Delivering a riveting public addressing in Thiruvananthapuram on the occasion of Dr Syama Prasad Mookerjee’s martyrdom day on June 23, 2016, BJP national president Shri Amit Shah, while discussing the multifaceted personality of Dr Mookerjee, made an interesting observation. He said Dr. Mookerjee made three epochal interventions in the history of modern India that altered the trajectory of the flow of national events for good.
The first was his intervention which ruptured Jinnah’s plan of greater Pakistan and the retaining of Calcutta and West Bengal in India as a place where the Bengali Hindus could live and also find refuge after being pushed out of East Pakistan, the second was the formation of Bharatiya Jana Sangh (BJS) as a nationalist alternative to the faction ridden and Nehru beholden Congress, which in the early days after independence, especially after the demise of Sardar Patel, had already begun degenerating into a one-man driven sycophantic conglomerate. And the third was Dr Mookerjee’s intervention in Kashmir, which eventually ensured that the State remained in the as integral part of the Indian union.
The question thus, that comes to mind is, had Dr Mookerjee not been there, or had he not existed what would have happened to India? The first of course is self-evident, the entire Bengal and Punjab would have gone to Pakistan. Over the years, jihad would have a larger area from which to breed and spread poison. The Bengali Hindus would have, without a home state, migrated to various parts of the country as a dispossessed and displaced people clinging to memories of a homeland and an identity. The Communists and Trinamool Congress would have no space or the luxury to practice their brand of violent and communal politics sans West Bengal.
In Pakistan and East Pakistan and later in Bangladesh, the Communist variety of politics has been thrown out and its leaders either chased out or co-opted within the framework of vastly different political framework. Proletarianism, Dialecticism and Class War or Secularism have no place in the Pakistan, whose formation the Indian Communists so wholeheartedly supported and facilitated. While the Indian Communists were actively colluding with their colonial sponsors to sabotage the Quit India movement, Dr Mookerjee, then Finance Minister of Bengal, resigned with this words, “The reign of repression that we have witnessed in India since August last (August 1942) has been directed not only against a so-called subversive movement but against every form of nationalist activities, calculated to mobilise the will-powers of Indians to throw off a foreign rule that they intensely dislike.”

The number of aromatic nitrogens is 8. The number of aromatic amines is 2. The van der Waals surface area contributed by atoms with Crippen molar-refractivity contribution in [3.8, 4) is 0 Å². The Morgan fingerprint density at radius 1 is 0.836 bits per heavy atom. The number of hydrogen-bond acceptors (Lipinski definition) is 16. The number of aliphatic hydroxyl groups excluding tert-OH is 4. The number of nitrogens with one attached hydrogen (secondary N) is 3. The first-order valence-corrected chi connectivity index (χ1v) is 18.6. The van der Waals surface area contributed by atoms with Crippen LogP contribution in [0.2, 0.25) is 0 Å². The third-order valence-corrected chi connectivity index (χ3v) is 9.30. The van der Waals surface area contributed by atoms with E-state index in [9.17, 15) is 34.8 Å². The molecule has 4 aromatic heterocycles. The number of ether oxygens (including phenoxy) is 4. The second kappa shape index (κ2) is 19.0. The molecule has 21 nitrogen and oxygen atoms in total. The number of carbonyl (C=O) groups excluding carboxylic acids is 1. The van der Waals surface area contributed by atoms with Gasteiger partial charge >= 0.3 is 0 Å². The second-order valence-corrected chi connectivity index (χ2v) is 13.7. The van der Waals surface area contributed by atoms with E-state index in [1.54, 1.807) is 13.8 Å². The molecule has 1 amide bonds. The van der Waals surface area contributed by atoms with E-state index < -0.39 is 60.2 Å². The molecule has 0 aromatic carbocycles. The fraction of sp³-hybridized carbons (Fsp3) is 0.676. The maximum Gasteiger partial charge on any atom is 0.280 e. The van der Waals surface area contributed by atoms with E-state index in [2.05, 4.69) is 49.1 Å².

Dr Mookerjee’s second intervention was when he created BJS. Realising early the unilateralism of Congress and the dictatorial tendencies of its leadership in the absence of a viable alternative, Dr Mookerjee launched this alternate political narrative. He argued through the first manifesto of the BJS that “[India] is beset with a horde of problems, internal and external, old and new, which instead of nearing solution after independence are daily getting aggravated. Her common people are being ground down under the weight of economic distress, social security and political repression. Her production is falling, black-marketing and profiteering are rampant and charges of corruption and favouritism against the administration, which is top heavy, are being openly made. As a result of all this an atmosphere of general demoralisation and frustration has developed in every sphere. This state of affairs, if allowed to grow unchecked, would spell disaster for the country.
“The mistaken policies and ‘Abharatiya’ and unrealistic approach to the national problems by the party in power”, argued the first manifesto of the BJS thus, “is primarily responsible for this state of affairs in the country. Had Dr Mookerjee not created BJS, Congress unilateralism would have dominated pushing India into a one family rule.
Dr Mookerjee’s last intervention was in the affairs of J&K which, he argued, had to be more completely integrated with India in order to ensure India’s well-being and her security and integrity. Had Dr Mookerjee not made this final – and for him fatal because he never emerged out it alive – intervention, the entire J&K would have perhaps gone into the control of those forces who wish to see India fragmented. His sacrifice ensured that the civilisational bonds between this portion of India and the rest were further strengthened and cemented.
(The writer is Director of Dr SP Mookerjee Research Foundation)